Sunday, January 22, 2006 A Rebel Crack-Up? -- Jan. 30, 2006 -- Page 1

Even by the standards of al-Qaeda in Iraq, the suicide bombing in Ramadi on Jan. 5 was stunning for its audacity. The bomber had blended into the ranks of Iraqi police recruits outside the Ramadi Glass and Ceramics Works before blowing up his explosive vest, loaded with ball bearings for maximum devastation. The blast killed two U.S. service members and more than 70 Iraqi police recruits--but it also turned out to be a deadly miscalculation by the jihadis and their leader, Abu Mousab al-Zarqawi. Most of the victims were local Sunnis, and they were joining the police force under the protection of tribal chieftains who, with the U.S. military's approval, are trying to impose order over their violent swath of Iraq. After the Jan. 5 blast, according to insurgents, tribal chiefs in Ramadi notified al-Qaeda that they were withdrawing protection in the city for the group's fighters. The jihadis responded by gunning down several prominent Sunni clerics and tribal leaders. Now al-Qaeda fighters who once swaggered through Ramadi are marked men. "It's war," says an Iraqi intelligence officer with contacts among the insurgents.[snip]

"We're starting to see a little bit more every day," says Army Lieut. General Ray Odierno, assistant to the Chairman of the Joint Chiefs of Staff. In places like Ramadi and Fallujah, Odierno says, "we've had some Iraqi insurgents' groups actually put up defenses to protect their people against al-Qaeda forces."[snip]

Sunni politicians managed to convince some key rebel groups that unless the Sunni minority voted, the elections would enhance the power of Kurdish and religious Shi'ite parties, some of which have ties to Iran. (Election results released last week showed that Sunni Arab parties will hold 55 seats in the new parliament, up from 17 in the previous one.) Abu Noor al-Iraqi, a leader of the Unified Leadership of Mujahedin, a new amalgam of four nationalist guerrilla outfits, tells TIME that "when al-Zarqawi's group threatened to attack the polling centers, we stood against them."

Since then, the fissures between the nationalists and al-Zarqawi have widened. U.S. political and military officers persuaded some Sunni tribal chiefs to send their youths into the security forces to ensure that Sunnisnot Shi'ite outsiders--would command their cities' police. But in recent meetings with various insurgent groups, says a nationalist field commander near Ramadi, al-Zarqawi's lieutenants made it clear that any Iraqi who joined the security forces was considered the enemy, thus drawing a battle line between the jihadis and their former comrades.[snip]

Read the rest. A Rebel Crack-Up? -- Jan. 30, 2006 -- Page 1

Of particular note also were these reports:

After the backlash in Ramadi, al-Zarqawi's men supposedly retreated into the rocky western deserts but have continued to target local leaders. A senior security officer says jihadist fighters followed a Ramadi chieftain from the powerful Dulaimi tribe into Baghdad on Wednesday; handcuffed him, a nephew and a senior security officer for the western provinces; and executed each of them with a bullet through the head. In Samarra members of the Alboubaz tribe killed four foreign fighters and drove out 11 others after the assassination of a local police chief. After the tribesmen urged Sunni youths to join the local police, al-Zarqawi got his revenge. The instructors weren't going to make the same mistake they had made in Ramadi by allowing recruits to become an easy target for a suicide bomber, so they had them sign up in Baghdad. But al-Zarqawi's men were tipped off. Al-Qaeda ambushed the Sunnis' bus on the road and kidnapped the recruits. Their bodies have yet to be found.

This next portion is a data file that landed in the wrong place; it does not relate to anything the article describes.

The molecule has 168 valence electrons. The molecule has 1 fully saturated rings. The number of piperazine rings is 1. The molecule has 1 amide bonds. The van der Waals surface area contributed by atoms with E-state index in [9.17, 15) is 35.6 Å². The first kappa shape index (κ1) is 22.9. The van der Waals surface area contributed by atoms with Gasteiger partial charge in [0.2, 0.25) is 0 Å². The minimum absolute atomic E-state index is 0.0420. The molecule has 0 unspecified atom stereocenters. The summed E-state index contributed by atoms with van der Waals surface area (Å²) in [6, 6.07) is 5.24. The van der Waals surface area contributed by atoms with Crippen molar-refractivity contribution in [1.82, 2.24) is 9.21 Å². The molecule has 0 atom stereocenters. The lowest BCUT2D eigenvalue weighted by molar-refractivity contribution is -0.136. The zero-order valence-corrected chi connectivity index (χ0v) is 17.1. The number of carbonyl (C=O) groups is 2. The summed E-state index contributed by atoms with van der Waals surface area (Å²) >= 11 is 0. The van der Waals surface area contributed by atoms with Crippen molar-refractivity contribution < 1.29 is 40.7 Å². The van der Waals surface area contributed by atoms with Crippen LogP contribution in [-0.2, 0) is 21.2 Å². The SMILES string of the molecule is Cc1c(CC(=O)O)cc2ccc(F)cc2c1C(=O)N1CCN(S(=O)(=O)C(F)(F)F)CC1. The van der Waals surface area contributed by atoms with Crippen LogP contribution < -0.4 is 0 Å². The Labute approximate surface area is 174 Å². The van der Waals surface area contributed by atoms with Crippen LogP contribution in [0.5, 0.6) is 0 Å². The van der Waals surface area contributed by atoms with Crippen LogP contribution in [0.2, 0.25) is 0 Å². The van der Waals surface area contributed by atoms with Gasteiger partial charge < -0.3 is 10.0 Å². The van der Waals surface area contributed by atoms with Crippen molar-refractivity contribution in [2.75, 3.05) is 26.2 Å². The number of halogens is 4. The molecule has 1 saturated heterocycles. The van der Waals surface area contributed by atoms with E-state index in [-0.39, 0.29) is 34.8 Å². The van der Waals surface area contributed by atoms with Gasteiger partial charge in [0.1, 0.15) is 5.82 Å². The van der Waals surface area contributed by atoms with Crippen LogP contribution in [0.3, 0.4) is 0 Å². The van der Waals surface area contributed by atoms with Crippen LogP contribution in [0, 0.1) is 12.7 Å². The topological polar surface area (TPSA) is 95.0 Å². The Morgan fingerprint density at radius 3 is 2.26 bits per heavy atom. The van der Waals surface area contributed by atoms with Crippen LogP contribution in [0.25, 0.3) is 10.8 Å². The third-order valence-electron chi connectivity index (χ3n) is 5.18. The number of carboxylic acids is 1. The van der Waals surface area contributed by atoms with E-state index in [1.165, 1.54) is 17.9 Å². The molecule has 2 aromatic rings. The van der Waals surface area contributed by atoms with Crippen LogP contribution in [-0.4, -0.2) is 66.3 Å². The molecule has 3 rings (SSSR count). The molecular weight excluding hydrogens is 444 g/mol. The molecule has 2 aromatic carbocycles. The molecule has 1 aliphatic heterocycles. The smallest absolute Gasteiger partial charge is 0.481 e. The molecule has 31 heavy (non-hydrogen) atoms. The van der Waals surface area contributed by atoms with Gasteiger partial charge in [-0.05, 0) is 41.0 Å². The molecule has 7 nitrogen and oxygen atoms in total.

Actually, as of Sunday, they did find their bodies:

The bodies of the 23 men were found partially buried near Dujail, about 50 miles north of Baghdad, said Interior Ministry police Lt. Thair Mahmoud. They had been abducted Wednesday while traveling from Baghdad to their homes in Samarra after failing to be accepted at a police recruit center.

While the "Crack Up" report ends on a pessimistic note, it is more a matter of "managing expectations" than a true barometer of the situation. In fact, one of the key comments was concerning the attack on a Dulaimi tribal chief by Zarqawi. The Dulaimi tribe is one of the largest tribes in Iraq in the Al Anbar and Baghdad area. If there was one thing that Zarqawi should have avoided, it was a p*ssing match with this group. Withdrawal of protection from this tribe means denial of a vast territory for operations.

Which is why this report about Zarqawi and his "suicide belt" is so interesting:

IRAQ’S most wanted man, Abu Musab al-Zarqawi, goes to sleep every night wearing a suicide belt packed with explosives, according to a leading insurgent who met him two weeks ago.
“He never takes it off,” said Sheikh Abu Omar al-Ansari, leader of a Sunni resistance group called Jeish al-Taiifa al-Mansoura (Army of the Victorious Sect).

“He told me: ‘I would rather blow myself up and die as a martyr — and kill a few Americans along the way — than be arrested and humiliated by them’.”

It would be nice if we could come up with the frequency for the detonator. But that is not the most fascinating part of the story:

“He is known by America and the world as the prince of beheadings, the murdering sheikh of innocents, the blood spiller,” said Ansari.

By contrast, he said, Zarqawi seemed a “simple” man and put on a show of humility at a two-day meeting to secure the co-operation of the Army of the Victorious Sect and other groups with Al-Qaeda in Iraq.

According to the sheikh, Zarqawi sat cross-legged on a rug to eat with his guests and some of his 12 bodyguards, most of whom also wore suicide belts and carried American and Russian automatic rifles.[snip]

The sheikh also claimed one of the most widely circulated pieces of supposed western intelligence about Zarqawi — that he sought treatment in Iraq after losing a leg in a US missile strike on Al-Qaeda militants — is false.

Ansari confirmed that he has both his legs and “walks with confidence and balance”.

He appeared to have recovered from chest and shoulder injuries he suffered in a separate US airstrike last year. [snip]

The meeting with Zarqawi had been arranged to help insurgent groups co-ordinate their attacks on coalition forces. [snip]

Al-Qaeda members said the insurgent groups attending the meeting were discussing possible co-ordination of their attacks and plans to create an Islamic state.

The next morning, the leaders of four other Sunni groups joined the gathering. [snip]